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Lean Architecture: for Agile Software Development [Kindle Edition]

James O. Coplien , Gertrud Bjørnvig
4.0 out of 5 stars  See all reviews (15 customer reviews)

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Book Description

More and more Agile projects are seeking architectural roots as they struggle with complexity and scale - and they're seeking lightweight ways to do it
  • Still seeking? In this book the authors help you to find your own path
  • Taking cues from Lean development, they can help steer your project toward practices with longstanding track records
  • Up-front architecture? Sure. You can deliver an architecture as code that compiles and that concretely guides development without bogging it down in a mass of documents and guesses about the implementation
  • Documentation? Even a whiteboard diagram, or a CRC card, is documentation: the goal isn't to avoid documentation, but to document just the right things in just the right amount
  • Process? This all works within the frameworks of Scrum, XP, and other Agile approaches

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Product Description


′...a book of advice that is broad, enabling, and concrete. (Lean Magazine, January 2010).

From the Back Cover

It′s time for change – after 30 years, DCI has risen to complete the vision of object–oriented programming!

Aiming at no less than a paradigm shift, Lean Architecture uses a modern approach to software design, while embracing refreshing new insights of Lean and Agile. Giving a down–to–earth view of Agile requirements and the often–ignored relationship between requirements and architecture, this book goes beyond the fashionable idea of User Stories, and shows you how to employ Use Cases in a lightweight, incremental, Agile way. The authors detail the DCI (Data, Context and Interaction) architecture paradigm and show how DCI succeeds where object–oriented programming languages alone have failed to integrate software design with the end user′s understanding of the overall business structure.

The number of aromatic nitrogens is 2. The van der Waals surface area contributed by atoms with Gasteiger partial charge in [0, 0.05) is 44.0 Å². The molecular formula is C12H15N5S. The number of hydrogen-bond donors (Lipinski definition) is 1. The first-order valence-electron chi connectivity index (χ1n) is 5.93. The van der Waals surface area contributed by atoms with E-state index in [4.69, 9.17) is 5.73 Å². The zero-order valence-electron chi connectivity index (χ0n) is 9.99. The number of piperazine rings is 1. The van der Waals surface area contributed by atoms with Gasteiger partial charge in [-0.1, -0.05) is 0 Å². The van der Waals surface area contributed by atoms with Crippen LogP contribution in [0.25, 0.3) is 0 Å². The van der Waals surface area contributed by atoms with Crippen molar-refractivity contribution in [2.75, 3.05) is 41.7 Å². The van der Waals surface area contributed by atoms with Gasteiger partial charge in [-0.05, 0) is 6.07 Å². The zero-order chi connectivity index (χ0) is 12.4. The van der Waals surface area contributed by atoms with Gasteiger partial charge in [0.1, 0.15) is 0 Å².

However, this is not a methodology book, but a book which focuses on code, with plenty of code examples. Topics covered include: Agile production, Stakeholder Engagement, Organizational issues, Scala/Python/Java implementation of the DCI account example, Qi4J and much more.

Renowned software architecture expert James Coplien and agile requirements expert Gertrud Bjørnvig share their expertise to give you concrete design advice that will help you:

  • Create software that builds on your end–user mental models rather than design methodologies
  • Write software that can directly be verified against behavioral requirements
  • Organize – so that all your stakeholders support each other
  • Support rapidly changing feature code in stable domain code to help embrace change

Lean Architecture casts a new light over important aspects of software development that have been marginalized or forgotten by the agile movement it will help you find your own path.

Product details

  • Format: Kindle Edition
  • File Size: 2279 KB
  • Print Length: 376 pages
  • Page Numbers Source ISBN: 0470684208
  • Publisher: Wiley; 1 edition (6 Jan. 2011)
  • Sold by: Amazon Media EU S.à r.l.
  • Language: English
  • ASIN: B004IK8PIW
  • Text-to-Speech: Enabled
  • X-Ray:
  • Word Wise: Not Enabled
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  • Average Customer Review: 4.0 out of 5 stars  See all reviews (15 customer reviews)
  • Amazon Bestsellers Rank: #397,669 Paid in Kindle Store (See Top 100 Paid in Kindle Store)
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More About the Author

Jim ("Cope") Coplien is a speaker and author whose works range from programming and architecture to ethnography and organizational design. He is a founder of the Software Pattern discipline and of organizational patterns, which in turn were one of the foundations of Scrum. Though he writes for a technical audience, his works focus on the human element of product development. His latest work, "Lean Architecture" is as much about how architecture helps make software usable, as it is about software maintainability on the technical side. While his first book, "Advanced C++" took a little more than two years to write, "Multiparadigm Design" took five years and "Organizational Patterns" took ten.